Spot = loan
Posted: 25 May 2008 03:17 PM   [ Ignore ]
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Does anyone know how spot came to mean ‘loan’, as in “Spot me a ten”?

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Posted: 25 May 2008 05:46 PM   [ Ignore ]   [ # 1 ]
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I agree with this person:

My opinion is that SPOT, to lend, derives from its sporting meaning, which surprisingly Cassell’s (as well as Chapman’s, Partridge, etc.) ignores. In sports ‘spot’ means to give or grant a certain margin or advantage to an opponent – to allow as a handicap. “She spotted her opponent five points and still won easily.” “He spotted his friend, who was a weaker player, two strokes a hole.” “He won the bout, although spotting his challenger twenty pounds.”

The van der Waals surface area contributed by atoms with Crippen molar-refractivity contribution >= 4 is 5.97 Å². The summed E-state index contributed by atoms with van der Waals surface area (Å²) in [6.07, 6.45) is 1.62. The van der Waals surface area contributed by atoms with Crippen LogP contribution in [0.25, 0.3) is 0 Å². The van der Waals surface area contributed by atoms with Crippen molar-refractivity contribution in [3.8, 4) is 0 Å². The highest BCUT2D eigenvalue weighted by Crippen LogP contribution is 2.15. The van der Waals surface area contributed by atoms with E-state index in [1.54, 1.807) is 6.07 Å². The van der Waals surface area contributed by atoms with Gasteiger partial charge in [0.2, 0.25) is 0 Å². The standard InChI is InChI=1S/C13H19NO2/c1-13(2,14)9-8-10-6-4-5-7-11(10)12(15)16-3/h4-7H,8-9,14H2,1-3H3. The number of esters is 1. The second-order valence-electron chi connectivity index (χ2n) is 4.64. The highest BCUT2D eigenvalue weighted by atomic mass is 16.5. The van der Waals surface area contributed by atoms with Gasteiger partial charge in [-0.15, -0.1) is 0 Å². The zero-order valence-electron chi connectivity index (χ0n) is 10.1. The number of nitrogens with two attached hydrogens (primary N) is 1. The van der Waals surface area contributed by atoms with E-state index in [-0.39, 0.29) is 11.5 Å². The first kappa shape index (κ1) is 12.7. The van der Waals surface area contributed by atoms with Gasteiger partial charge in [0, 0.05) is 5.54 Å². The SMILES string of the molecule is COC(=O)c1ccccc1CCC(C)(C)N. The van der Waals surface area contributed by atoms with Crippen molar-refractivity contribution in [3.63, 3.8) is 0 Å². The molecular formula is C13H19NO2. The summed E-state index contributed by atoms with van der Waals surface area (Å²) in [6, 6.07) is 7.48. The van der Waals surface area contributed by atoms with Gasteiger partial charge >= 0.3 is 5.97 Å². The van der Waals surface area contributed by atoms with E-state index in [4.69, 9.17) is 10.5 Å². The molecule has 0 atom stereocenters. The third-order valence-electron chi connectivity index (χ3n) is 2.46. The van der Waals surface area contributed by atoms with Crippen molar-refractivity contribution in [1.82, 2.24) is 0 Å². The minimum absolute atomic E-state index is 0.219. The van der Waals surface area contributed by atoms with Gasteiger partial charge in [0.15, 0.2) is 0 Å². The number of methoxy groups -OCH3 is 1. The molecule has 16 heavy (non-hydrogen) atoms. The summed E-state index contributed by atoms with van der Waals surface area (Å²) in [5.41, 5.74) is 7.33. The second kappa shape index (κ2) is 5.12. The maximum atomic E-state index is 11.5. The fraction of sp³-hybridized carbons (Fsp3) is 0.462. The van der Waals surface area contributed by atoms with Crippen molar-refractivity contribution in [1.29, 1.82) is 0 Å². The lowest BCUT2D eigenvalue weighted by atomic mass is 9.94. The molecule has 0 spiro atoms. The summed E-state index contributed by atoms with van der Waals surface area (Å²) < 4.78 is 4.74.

So ‘to spot’ in the sporting sense is to grant a favor – to give something. Seems to me that this easily transfers over to doing someone a favor and giving them a loan.

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Posted: 25 May 2008 08:31 PM   [ Ignore ]   [ # 2 ]
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Yes, here’s the entry in OED for the sporting sense.

ADDITIONS SERIES 1993

spot, v.

Add:  [III.] 11. Sport. Const. with dative of person. To give or concede (an advantage or lead) to an opponent. U.S. colloq.
1934 J. T. FARRELL Young Manhood x. 163 We’ll play fifty straight pool, and I’ll spot you ten. 1939 Sun (Baltimore) 21 June 14/2 No fighter can spot Mr. Joe Louis his entire offensive program and hope to wrest the world’s championship from him. 1972 Newsweek 31 July 42/3 After arrogantly spotting Spassky a two-game lead, Fischer had proceeded to catch up to his opponent. 1985 Los Angeles Times 14 July III. 6/2 The Dodgers,..could have spotted the Cubs an extra out for nine innings, and it wouldn’t have mattered.

One can easily see, as Oeco says, how spotting a loan could come naturally from this.

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